Phosphorus Concentration and Light Availability Differentially Affect Microbial-Mediated Leaf Litter Conditioning

Monday, September 9, 2013: 2:20 PM
Manning (The Marriott Little Rock)
Erin Scott , Crop, Soil, and Environmental Sciences, University of Arkansas, FAYETTEVILLE, AR
Michelle Evans-White , University of Arkansas
Thad Scott , University of Arkansas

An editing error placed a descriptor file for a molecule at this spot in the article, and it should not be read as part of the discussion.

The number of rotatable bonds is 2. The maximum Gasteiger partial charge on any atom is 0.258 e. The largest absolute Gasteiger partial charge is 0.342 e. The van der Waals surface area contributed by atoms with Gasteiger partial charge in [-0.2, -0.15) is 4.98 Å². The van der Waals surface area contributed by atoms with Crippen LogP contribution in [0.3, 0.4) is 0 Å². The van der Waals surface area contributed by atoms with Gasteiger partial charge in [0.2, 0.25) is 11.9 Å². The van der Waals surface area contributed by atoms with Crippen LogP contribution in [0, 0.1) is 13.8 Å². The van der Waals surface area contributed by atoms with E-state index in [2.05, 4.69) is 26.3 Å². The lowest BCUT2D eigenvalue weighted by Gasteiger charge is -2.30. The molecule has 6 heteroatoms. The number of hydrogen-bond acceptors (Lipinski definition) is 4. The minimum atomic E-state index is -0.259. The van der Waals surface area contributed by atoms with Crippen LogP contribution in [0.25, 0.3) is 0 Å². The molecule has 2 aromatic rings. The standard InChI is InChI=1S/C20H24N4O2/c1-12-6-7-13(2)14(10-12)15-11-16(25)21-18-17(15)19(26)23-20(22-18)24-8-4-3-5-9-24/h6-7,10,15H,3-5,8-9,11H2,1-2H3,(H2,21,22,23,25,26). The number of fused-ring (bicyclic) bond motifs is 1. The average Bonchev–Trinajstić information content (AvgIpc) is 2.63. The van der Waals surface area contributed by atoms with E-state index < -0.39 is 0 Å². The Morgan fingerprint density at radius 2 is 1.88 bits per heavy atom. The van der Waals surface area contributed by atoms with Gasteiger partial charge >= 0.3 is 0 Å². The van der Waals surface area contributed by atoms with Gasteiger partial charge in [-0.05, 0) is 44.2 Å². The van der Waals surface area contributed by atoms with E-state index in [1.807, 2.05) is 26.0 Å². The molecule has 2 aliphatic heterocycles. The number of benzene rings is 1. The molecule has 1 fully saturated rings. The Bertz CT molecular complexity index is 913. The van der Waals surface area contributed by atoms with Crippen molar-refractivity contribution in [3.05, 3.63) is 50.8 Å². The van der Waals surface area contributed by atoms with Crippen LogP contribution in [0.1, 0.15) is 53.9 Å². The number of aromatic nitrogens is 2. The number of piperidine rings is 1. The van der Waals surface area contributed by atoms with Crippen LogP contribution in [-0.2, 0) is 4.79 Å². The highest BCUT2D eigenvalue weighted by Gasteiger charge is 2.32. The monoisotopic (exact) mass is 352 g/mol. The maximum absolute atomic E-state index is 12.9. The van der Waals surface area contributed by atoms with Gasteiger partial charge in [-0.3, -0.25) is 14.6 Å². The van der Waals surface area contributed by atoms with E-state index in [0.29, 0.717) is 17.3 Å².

Anthropogenic activities such as agriculture and urbanization can alter phosphorus and other biogeochemical cycles and modify riparian cover of stream ecosystems worldwide.  The effects of these global changes, and their interactions in particular, on detrital-based ecosystems has received little attention.  Our objective was to quantify microbial-mediated leaf litter conditioning in laboratory microcosms not only with increasing P availability, but also with increased light intensity, simulating the effect of both nutrient enrichment and canopy loss.  Phosphorus concentrations and light availability differentially affected algal biomass (as chlorophyll a), microbial respiration rates, and litter stoichiometry.  Algal biomass responded to increased P enrichment only when coupled with greater light intensity.  Respiration rates increased with P enrichment in both light levels and this response was magnified in the high light treatment.  Litter carbon (C): P ratios decreased significantly with P enrichment with a differential response across light intensities.  Our results demonstrate that changes in P concentration and light availability can alter microbial metabolism and litter stoichiometry.  This shift in food quality can have important implications for consumer biodiversity and ecosystem functioning.